Many people use this business model + it breaks my first rule.
"Every action must drive to continuity."
The challenge with this business model...
Once you've made the introduction, how do you get paid... well even once + more importantly over + over again.
One way to resolve this challenge is to join Meetup + Fizzle + any association (like a chamber of commerce). Watch what they do. Clone what seems good to you.
Call your service something people expect to pay for - membership based course or forum or association, where people expect to pay a monthly fee.
If you join Fizzle, I'm pretty sure I still have a coupon or link to a 5 week free trial.
Meetup groups provide good education. Meet the organizers + just flat out ask them how they monetize their Meetup... or better...
Start a podcast + interview people running introductory services + ask them how they monetize.
People tend to be more open to "interviews" where they tell all, then just conversations.
When interviewing, there's something for you + the person you're interviewing.
Absolutely. I have done this in various aspects of my business, either as a consultant for film projects or as a sponsorship consultant / referrer and in many other aspects. There's a nice quote - it escapes me who said it - but "Your network is your net-worth" - what they mean by that is there is incredible value in who you know, but not just that - it's really WHAT you know, about how to HELP them.
Couple of ways you can make money by introducing:
- Find out what someone (or a business) needs. It could be more sales / clients / or a service. Then figure out how to get paid for that. Let's say a business sells XXX service for $10,000. If you were able to bring them a new customer willing to spend that, do you think they'd be happy to pay you a 10% referral fee? Probably, as long as they have a healthy profit margin, and you agree this upfront. If you bring people what they need, they will usually be happy to share the proceeds with you. In my own example, event organizers for major celebrity events often ask me for help to introduce sponsors, for which they pay a commission. The equation is easy - they need sponsors to finance their event. So if I help them find a brand, or advise them on doing that, they pay me some of the proceeds for making that introduction. It helps them achieve their goal quicker.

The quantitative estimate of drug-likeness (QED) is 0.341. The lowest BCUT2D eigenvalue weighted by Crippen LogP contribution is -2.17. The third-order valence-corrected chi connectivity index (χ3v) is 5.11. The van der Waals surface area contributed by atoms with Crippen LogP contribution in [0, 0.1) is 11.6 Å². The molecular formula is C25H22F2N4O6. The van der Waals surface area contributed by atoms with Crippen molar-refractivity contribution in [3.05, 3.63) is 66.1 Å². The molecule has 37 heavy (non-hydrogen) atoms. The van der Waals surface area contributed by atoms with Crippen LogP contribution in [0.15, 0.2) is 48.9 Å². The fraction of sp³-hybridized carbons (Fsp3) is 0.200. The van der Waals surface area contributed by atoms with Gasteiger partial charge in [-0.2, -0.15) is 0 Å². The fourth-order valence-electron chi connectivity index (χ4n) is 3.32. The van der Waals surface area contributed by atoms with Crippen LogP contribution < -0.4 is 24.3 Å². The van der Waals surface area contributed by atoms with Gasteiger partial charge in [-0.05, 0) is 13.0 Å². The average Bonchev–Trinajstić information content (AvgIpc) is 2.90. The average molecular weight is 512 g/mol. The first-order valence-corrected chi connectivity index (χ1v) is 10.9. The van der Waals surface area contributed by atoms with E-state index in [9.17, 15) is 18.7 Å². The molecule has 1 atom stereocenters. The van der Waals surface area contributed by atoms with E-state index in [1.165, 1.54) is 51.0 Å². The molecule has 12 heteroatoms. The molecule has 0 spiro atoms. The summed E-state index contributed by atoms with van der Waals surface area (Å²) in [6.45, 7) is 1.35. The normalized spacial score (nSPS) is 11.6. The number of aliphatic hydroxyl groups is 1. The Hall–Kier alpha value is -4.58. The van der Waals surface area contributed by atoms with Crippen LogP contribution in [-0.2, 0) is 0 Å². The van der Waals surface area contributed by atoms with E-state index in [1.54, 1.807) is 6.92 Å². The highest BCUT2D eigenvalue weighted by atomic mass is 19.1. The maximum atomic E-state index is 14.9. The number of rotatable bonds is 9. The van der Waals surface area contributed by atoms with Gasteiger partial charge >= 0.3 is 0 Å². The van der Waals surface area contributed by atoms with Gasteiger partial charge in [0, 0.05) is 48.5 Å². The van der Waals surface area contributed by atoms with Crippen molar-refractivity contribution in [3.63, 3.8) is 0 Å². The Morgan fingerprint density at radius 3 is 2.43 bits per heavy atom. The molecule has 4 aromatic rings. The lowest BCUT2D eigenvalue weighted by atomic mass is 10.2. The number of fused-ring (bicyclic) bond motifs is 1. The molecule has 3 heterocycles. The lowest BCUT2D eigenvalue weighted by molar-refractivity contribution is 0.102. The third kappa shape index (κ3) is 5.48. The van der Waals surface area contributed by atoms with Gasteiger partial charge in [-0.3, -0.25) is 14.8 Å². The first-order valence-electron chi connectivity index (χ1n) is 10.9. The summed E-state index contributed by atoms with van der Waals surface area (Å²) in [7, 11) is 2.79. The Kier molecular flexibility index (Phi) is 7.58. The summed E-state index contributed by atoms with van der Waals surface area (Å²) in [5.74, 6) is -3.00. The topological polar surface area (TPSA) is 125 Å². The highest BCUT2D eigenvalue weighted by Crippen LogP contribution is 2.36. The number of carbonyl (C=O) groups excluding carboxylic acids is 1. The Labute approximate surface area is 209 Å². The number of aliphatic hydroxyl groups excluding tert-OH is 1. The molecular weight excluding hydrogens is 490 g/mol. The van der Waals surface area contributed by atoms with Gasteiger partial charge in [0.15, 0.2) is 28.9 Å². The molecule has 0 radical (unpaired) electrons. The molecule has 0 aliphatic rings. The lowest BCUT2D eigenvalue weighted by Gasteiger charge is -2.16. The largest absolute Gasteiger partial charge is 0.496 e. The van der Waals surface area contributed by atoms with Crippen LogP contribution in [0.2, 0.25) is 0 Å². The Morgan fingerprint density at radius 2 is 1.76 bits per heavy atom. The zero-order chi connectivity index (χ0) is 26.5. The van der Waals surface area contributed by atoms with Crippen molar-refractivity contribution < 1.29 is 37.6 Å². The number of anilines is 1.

- The other way is online. Many companies run "affiliate" or "referral" schemes. Just like Uber will give $10 of free rides if you share with a friend, online companies often give fees for clicks or leads to potential customers. Just do a search for "affiliate marketing" or look up sites like Clickbank or Peerfly. If you have a good online network, social network or email list, you will be able to make money by letting your contacts know about things that interest them.
The great thing about referral income is it is often a percentage, and so it has great leverage for you. The more the client spends, the more you earn, for often the same effort. So focus on referring either big clients, or a wide spread of small ones, but be careful of too much effort on one small client!
Hope this helps.
Technically you can make money by networking for companies, for example if you refer a client you will be paid say $100. Remember that networking is a highly personalized affair, and when you are personally seeking connections, its best to do it yourself, and when your company is seeking clients then they will generally have their own client acquisition team dedicated to such.
You can join programs which allow you to help companies seek out potential clients which is the best way to get into such a line of work, where you know everything will be done right - and there are thousands of people who work in client referral-esque services.
There are companies online which recruit experts to do networking for them to attract new clients however it is not a simple process, and remember that there can be a large amount of paperwork and due diligence involved before you even get started. If you are not paid, the chances of you actually being paid are very low if you are looking for clients for a smaller company.
To summarize, networking is a highly personal affair, and if you are a company, having an acquisition team dedicated to attracting customers is the best way to ensure you have a good, solid client base.
Thanks for reading.